Ron grew up in a “normal” household. His parents were not drinkers—they drank “normally”. His dad was a pharmacist and confided in him that he smoked pot, but never wanted to smoke it again. Ron was introduced to alcohol at an early age, and he liked the feeing it gave him. Once he started drinking, he smoked pot, and became a “burn out”. His mom came down hard on him. She was worried because her brother committed suicide in an asylum from his addiction. His parents sent him to counseling. Eventually, his parents told him he had to leave the house or go to a rehab program. He was only 15 years old.
He went to a program based on his parents’ ultimatum. He went to A.A. when he was in rehab, and he liked the people and the attitude; however, he felt they didn’t “need him there”. That was refreshing to him because he "didn't want to let anyone down". He was Jewish and young in a church basement with old people, yet he loved the refreshingly honest people. One day he broke down in tears realizing he, too, had a problem and was able to “surrender” and get help. He got sober at 16 years old, and has been sober 21 spectacular years!
Francine came from a very alcoholic and drug addicted family with a lot of pain. She was the first person in her family to find recovery. She drank at 15, fell down in the street, and got scared. It felt very unsafe. But she liked that when she drank she wasn’t shy anymore. Her drinking continued that way all through college. Eventually she became a topless dancer. She got out of that business when she met her ex-husband. A guy she dated after she broke up with her husband told her she should look into her drinking, and that she should go to A.A meetings which she did, and it was there that a miracle occurred.
Known for his big left-hook and his imposing size, former World Champion boxer, Gerry Cooney, nicknamed "The Great White Hope", had his first paid fight in 1977. In 1981, he defeated former world heavyweight champion Ken Norton by a knockout just 54 seconds into the first round with a blisteringly powerful attack. The following year, Holmes agreed to fight him. With a purse of ten million dollars for the challenger, it was the richest fight in boxing history to that time. Cooney fought bravely after he was knocked down briefly in the second round.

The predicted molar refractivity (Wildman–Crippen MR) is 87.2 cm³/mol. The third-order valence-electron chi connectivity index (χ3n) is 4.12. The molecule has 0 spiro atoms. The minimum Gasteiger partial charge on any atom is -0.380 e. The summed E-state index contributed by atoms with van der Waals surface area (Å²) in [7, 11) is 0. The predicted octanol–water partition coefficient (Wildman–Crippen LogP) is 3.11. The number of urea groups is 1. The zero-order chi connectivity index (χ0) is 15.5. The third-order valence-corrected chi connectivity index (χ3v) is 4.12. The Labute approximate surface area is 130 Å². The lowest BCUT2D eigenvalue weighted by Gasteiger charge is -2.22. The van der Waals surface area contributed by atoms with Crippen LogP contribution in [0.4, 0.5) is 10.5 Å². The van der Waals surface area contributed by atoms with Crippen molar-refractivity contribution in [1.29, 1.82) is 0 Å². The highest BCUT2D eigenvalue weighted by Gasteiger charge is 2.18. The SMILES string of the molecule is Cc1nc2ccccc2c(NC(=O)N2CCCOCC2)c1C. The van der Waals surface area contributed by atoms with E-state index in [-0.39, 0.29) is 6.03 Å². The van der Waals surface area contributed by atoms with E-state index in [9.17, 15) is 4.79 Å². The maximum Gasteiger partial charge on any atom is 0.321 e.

Cooney was far past his prime when he made an ill-advised comeback against former world heavyweight and world light heavyweight champion Michael Spinks. Boxing carefully, with constant sharp counters, Spinks knocked him out in round 5. Cooney's last fight was in 1990.
Reva was raised in Europe in a family where her mom had a drinking problem, even though she never saw her mom drunk. When she was sober a few years, she realized her mom was an alcoholic. At 13, she tried to kill herself by taking 100 aspirins. She woke up and realized no one even noticed. She decided to live, but couldn't get out of her depression. She didn't start drinking until she was 21 years old when she "pretended" she was going to college in New York City. She was too afraid to go to classes. Instead she went to bars. Hear Reva's fascinating and frightening story of how alcohol became an obsession in her life, after she realized it was the only way to relieve her anxiety. Hear how she was able to turn her life around with the help and support of her 12 step group which she credits with her sobriety.
Like many women, Petra thought love was "taking care of someone". She always picked men who "needed rescuing". Petra's boyfriend was an alcoholic, and she thought he was the only man she could ever love. Yet she could not "fix" him. Hear Petra's unbelievable story how her absorption with "care-taking" almost sent her over the edge, and how she found her way back in the rooms of Alanon.on.
For decades, Villa Veritas has been serving the community by treating alcohol and drug addiction.
For more information, go to www.villaveritas.org